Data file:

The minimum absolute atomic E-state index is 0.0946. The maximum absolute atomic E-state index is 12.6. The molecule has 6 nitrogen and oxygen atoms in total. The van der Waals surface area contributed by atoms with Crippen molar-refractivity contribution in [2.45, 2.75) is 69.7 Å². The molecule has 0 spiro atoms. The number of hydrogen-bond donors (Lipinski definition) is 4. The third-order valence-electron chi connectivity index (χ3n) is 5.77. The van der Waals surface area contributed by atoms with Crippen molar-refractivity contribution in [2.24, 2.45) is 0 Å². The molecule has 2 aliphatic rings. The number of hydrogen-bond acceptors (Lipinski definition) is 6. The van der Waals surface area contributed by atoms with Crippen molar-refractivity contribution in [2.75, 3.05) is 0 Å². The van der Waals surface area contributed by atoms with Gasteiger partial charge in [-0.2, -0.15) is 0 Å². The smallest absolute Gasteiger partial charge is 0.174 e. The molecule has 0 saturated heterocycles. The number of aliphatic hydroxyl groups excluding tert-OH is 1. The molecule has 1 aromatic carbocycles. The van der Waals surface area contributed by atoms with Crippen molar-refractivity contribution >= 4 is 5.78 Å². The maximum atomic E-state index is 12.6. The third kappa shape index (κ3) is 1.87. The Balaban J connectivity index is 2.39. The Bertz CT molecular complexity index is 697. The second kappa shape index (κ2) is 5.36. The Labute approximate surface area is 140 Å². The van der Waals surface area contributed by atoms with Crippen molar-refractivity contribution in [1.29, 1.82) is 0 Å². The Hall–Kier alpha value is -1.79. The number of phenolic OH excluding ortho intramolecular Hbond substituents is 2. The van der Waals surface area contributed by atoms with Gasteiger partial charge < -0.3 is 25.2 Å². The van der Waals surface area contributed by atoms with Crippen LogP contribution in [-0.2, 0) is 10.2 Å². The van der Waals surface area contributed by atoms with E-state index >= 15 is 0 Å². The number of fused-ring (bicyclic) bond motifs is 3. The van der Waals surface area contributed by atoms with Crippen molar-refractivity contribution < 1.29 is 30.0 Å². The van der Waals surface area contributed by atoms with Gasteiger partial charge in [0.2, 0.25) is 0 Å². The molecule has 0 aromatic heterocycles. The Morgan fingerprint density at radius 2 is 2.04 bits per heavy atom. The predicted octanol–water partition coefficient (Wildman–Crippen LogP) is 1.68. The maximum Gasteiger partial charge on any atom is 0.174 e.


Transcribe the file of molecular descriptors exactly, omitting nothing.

The minimum absolute atomic E-state index is 0.0946. The maximum absolute atomic E-state index is 12.6. The molecule has 6 nitrogen and oxygen atoms in total. The van der Waals surface area contributed by atoms with Crippen molar-refractivity contribution in [2.45, 2.75) is 69.7 Å². The molecule has 0 spiro atoms. The number of hydrogen-bond donors (Lipinski definition) is 4. The third-order valence-electron chi connectivity index (χ3n) is 5.77. The van der Waals surface area contributed by atoms with Crippen molar-refractivity contribution in [2.24, 2.45) is 0 Å². The molecule has 2 aliphatic rings. The number of hydrogen-bond acceptors (Lipinski definition) is 6. The van der Waals surface area contributed by atoms with Crippen molar-refractivity contribution in [2.75, 3.05) is 0 Å². The van der Waals surface area contributed by atoms with Gasteiger partial charge in [-0.2, -0.15) is 0 Å². The smallest absolute Gasteiger partial charge is 0.174 e. The molecule has 0 saturated heterocycles. The number of aliphatic hydroxyl groups excluding tert-OH is 1. The molecule has 1 aromatic carbocycles. The van der Waals surface area contributed by atoms with Crippen molar-refractivity contribution >= 4 is 5.78 Å². The maximum atomic E-state index is 12.6. The third kappa shape index (κ3) is 1.87. The Balaban J connectivity index is 2.39. The Bertz CT molecular complexity index is 697. The second kappa shape index (κ2) is 5.36. The Labute approximate surface area is 140 Å². The van der Waals surface area contributed by atoms with Crippen molar-refractivity contribution in [1.29, 1.82) is 0 Å². The Hall–Kier alpha value is -1.79. The number of phenolic OH excluding ortho intramolecular Hbond substituents is 2. The van der Waals surface area contributed by atoms with Gasteiger partial charge < -0.3 is 25.2 Å². The van der Waals surface area contributed by atoms with Crippen LogP contribution in [-0.2, 0) is 10.2 Å². The van der Waals surface area contributed by atoms with E-state index >= 15 is 0 Å². The number of fused-ring (bicyclic) bond motifs is 3. The van der Waals surface area contributed by atoms with Crippen molar-refractivity contribution < 1.29 is 30.0 Å². The van der Waals surface area contributed by atoms with Gasteiger partial charge in [0.2, 0.25) is 0 Å². The molecule has 0 aromatic heterocycles. The Morgan fingerprint density at radius 2 is 2.04 bits per heavy atom. The predicted octanol–water partition coefficient (Wildman–Crippen LogP) is 1.68. The maximum Gasteiger partial charge on any atom is 0.174 e.